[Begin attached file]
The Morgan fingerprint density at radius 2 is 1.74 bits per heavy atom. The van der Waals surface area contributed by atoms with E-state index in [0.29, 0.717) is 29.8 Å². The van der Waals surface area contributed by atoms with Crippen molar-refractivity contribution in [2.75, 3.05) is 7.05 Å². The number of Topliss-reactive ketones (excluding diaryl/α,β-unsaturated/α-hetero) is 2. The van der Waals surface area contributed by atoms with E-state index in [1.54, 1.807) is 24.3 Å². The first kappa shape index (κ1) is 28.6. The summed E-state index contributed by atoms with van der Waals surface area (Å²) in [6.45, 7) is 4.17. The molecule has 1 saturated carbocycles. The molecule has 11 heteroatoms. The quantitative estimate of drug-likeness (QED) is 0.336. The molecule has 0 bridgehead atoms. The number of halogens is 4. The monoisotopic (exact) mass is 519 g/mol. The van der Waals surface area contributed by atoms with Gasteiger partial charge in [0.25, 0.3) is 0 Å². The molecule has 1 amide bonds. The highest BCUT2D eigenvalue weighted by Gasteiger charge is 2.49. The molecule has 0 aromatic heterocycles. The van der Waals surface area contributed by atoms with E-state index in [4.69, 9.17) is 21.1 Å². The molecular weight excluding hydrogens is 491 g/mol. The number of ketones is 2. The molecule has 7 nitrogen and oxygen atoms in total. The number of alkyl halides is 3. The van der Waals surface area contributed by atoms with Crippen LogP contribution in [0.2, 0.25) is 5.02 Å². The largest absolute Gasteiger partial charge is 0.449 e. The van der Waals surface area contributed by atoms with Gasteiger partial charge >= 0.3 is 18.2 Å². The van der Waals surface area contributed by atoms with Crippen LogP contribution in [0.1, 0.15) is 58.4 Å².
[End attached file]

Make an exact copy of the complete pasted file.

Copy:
The Morgan fingerprint density at radius 2 is 1.74 bits per heavy atom. The van der Waals surface area contributed by atoms with E-state index in [0.29, 0.717) is 29.8 Å². The van der Waals surface area contributed by atoms with Crippen molar-refractivity contribution in [2.75, 3.05) is 7.05 Å². The number of Topliss-reactive ketones (excluding diaryl/α,β-unsaturated/α-hetero) is 2. The van der Waals surface area contributed by atoms with E-state index in [1.54, 1.807) is 24.3 Å². The first kappa shape index (κ1) is 28.6. The summed E-state index contributed by atoms with van der Waals surface area (Å²) in [6.45, 7) is 4.17. The molecule has 1 saturated carbocycles. The molecule has 11 heteroatoms. The quantitative estimate of drug-likeness (QED) is 0.336. The molecule has 0 bridgehead atoms. The number of halogens is 4. The monoisotopic (exact) mass is 519 g/mol. The van der Waals surface area contributed by atoms with Gasteiger partial charge in [0.25, 0.3) is 0 Å². The molecule has 1 amide bonds. The highest BCUT2D eigenvalue weighted by Gasteiger charge is 2.49. The molecule has 0 aromatic heterocycles. The van der Waals surface area contributed by atoms with E-state index in [4.69, 9.17) is 21.1 Å². The molecular weight excluding hydrogens is 491 g/mol. The number of ketones is 2. The molecule has 7 nitrogen and oxygen atoms in total. The number of alkyl halides is 3. The van der Waals surface area contributed by atoms with Crippen LogP contribution in [0.2, 0.25) is 5.02 Å². The largest absolute Gasteiger partial charge is 0.449 e. The van der Waals surface area contributed by atoms with Gasteiger partial charge >= 0.3 is 18.2 Å². The van der Waals surface area contributed by atoms with Crippen LogP contribution in [0.1, 0.15) is 58.4 Å².